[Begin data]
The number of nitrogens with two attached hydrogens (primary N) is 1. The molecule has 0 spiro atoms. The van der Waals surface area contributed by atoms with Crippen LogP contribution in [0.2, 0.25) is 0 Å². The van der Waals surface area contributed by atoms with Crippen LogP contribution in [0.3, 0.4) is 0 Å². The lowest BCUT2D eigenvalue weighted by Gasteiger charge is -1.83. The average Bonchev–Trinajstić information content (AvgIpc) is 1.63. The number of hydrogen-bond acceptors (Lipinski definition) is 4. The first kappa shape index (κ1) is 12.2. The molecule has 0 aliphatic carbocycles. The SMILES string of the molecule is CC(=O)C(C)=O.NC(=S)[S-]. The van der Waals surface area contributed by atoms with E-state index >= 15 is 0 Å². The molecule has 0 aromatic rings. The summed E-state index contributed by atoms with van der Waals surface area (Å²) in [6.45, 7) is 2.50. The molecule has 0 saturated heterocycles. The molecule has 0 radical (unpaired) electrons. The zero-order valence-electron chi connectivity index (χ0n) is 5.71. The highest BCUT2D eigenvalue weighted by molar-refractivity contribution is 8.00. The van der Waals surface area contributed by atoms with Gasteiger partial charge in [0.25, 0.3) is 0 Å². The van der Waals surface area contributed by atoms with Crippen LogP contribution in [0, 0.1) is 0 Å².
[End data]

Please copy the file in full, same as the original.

The number of nitrogens with two attached hydrogens (primary N) is 1. The molecule has 0 spiro atoms. The van der Waals surface area contributed by atoms with Crippen LogP contribution in [0.2, 0.25) is 0 Å². The van der Waals surface area contributed by atoms with Crippen LogP contribution in [0.3, 0.4) is 0 Å². The lowest BCUT2D eigenvalue weighted by Gasteiger charge is -1.83. The average Bonchev–Trinajstić information content (AvgIpc) is 1.63. The number of hydrogen-bond acceptors (Lipinski definition) is 4. The first kappa shape index (κ1) is 12.2. The molecule has 0 aliphatic carbocycles. The SMILES string of the molecule is CC(=O)C(C)=O.NC(=S)[S-]. The van der Waals surface area contributed by atoms with E-state index >= 15 is 0 Å². The molecule has 0 aromatic rings. The summed E-state index contributed by atoms with van der Waals surface area (Å²) in [6.45, 7) is 2.50. The molecule has 0 saturated heterocycles. The molecule has 0 radical (unpaired) electrons. The zero-order valence-electron chi connectivity index (χ0n) is 5.71. The highest BCUT2D eigenvalue weighted by molar-refractivity contribution is 8.00. The van der Waals surface area contributed by atoms with Gasteiger partial charge in [0.25, 0.3) is 0 Å². The van der Waals surface area contributed by atoms with Crippen LogP contribution in [0, 0.1) is 0 Å².